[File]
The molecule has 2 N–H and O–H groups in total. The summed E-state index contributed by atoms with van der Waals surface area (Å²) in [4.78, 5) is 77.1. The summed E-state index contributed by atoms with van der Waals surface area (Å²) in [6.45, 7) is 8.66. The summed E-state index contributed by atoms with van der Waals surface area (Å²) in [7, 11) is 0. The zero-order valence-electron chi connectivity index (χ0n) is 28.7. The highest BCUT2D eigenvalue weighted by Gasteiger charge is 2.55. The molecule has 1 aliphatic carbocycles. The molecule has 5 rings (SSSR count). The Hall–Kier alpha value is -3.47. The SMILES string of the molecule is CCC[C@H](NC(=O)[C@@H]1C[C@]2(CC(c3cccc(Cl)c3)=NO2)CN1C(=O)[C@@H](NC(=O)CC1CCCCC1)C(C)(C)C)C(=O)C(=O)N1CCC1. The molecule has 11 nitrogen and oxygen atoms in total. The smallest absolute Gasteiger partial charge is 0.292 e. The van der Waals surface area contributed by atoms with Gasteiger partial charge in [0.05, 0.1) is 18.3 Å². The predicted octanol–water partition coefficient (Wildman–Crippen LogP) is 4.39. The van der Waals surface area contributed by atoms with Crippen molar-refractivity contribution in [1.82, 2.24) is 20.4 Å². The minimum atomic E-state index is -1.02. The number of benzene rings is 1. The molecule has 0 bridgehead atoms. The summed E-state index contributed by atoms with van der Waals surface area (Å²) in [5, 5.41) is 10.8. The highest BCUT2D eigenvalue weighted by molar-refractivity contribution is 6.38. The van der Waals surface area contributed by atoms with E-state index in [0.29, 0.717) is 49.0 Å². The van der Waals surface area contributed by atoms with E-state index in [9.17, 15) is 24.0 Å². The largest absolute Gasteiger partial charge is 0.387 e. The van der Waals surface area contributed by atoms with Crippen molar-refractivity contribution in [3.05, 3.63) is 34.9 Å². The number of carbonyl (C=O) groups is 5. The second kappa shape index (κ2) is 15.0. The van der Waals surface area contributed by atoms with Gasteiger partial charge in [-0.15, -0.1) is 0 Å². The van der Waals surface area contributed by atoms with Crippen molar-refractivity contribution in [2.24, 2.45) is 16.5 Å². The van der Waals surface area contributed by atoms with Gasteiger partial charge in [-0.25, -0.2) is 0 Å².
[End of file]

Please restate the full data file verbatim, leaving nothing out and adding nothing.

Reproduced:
The molecule has 2 N–H and O–H groups in total. The summed E-state index contributed by atoms with van der Waals surface area (Å²) in [4.78, 5) is 77.1. The summed E-state index contributed by atoms with van der Waals surface area (Å²) in [6.45, 7) is 8.66. The summed E-state index contributed by atoms with van der Waals surface area (Å²) in [7, 11) is 0. The zero-order valence-electron chi connectivity index (χ0n) is 28.7. The highest BCUT2D eigenvalue weighted by Gasteiger charge is 2.55. The molecule has 1 aliphatic carbocycles. The molecule has 5 rings (SSSR count). The Hall–Kier alpha value is -3.47. The SMILES string of the molecule is CCC[C@H](NC(=O)[C@@H]1C[C@]2(CC(c3cccc(Cl)c3)=NO2)CN1C(=O)[C@@H](NC(=O)CC1CCCCC1)C(C)(C)C)C(=O)C(=O)N1CCC1. The molecule has 11 nitrogen and oxygen atoms in total. The smallest absolute Gasteiger partial charge is 0.292 e. The van der Waals surface area contributed by atoms with Gasteiger partial charge in [0.05, 0.1) is 18.3 Å². The predicted octanol–water partition coefficient (Wildman–Crippen LogP) is 4.39. The van der Waals surface area contributed by atoms with Crippen molar-refractivity contribution in [1.82, 2.24) is 20.4 Å². The minimum atomic E-state index is -1.02. The number of benzene rings is 1. The molecule has 0 bridgehead atoms. The summed E-state index contributed by atoms with van der Waals surface area (Å²) in [5, 5.41) is 10.8. The highest BCUT2D eigenvalue weighted by molar-refractivity contribution is 6.38. The van der Waals surface area contributed by atoms with E-state index in [0.29, 0.717) is 49.0 Å². The van der Waals surface area contributed by atoms with E-state index in [9.17, 15) is 24.0 Å². The largest absolute Gasteiger partial charge is 0.387 e. The van der Waals surface area contributed by atoms with Crippen molar-refractivity contribution in [3.05, 3.63) is 34.9 Å². The number of carbonyl (C=O) groups is 5. The second kappa shape index (κ2) is 15.0. The van der Waals surface area contributed by atoms with Gasteiger partial charge in [-0.15, -0.1) is 0 Å². The van der Waals surface area contributed by atoms with Crippen molar-refractivity contribution in [2.24, 2.45) is 16.5 Å². The van der Waals surface area contributed by atoms with Gasteiger partial charge in [-0.25, -0.2) is 0 Å².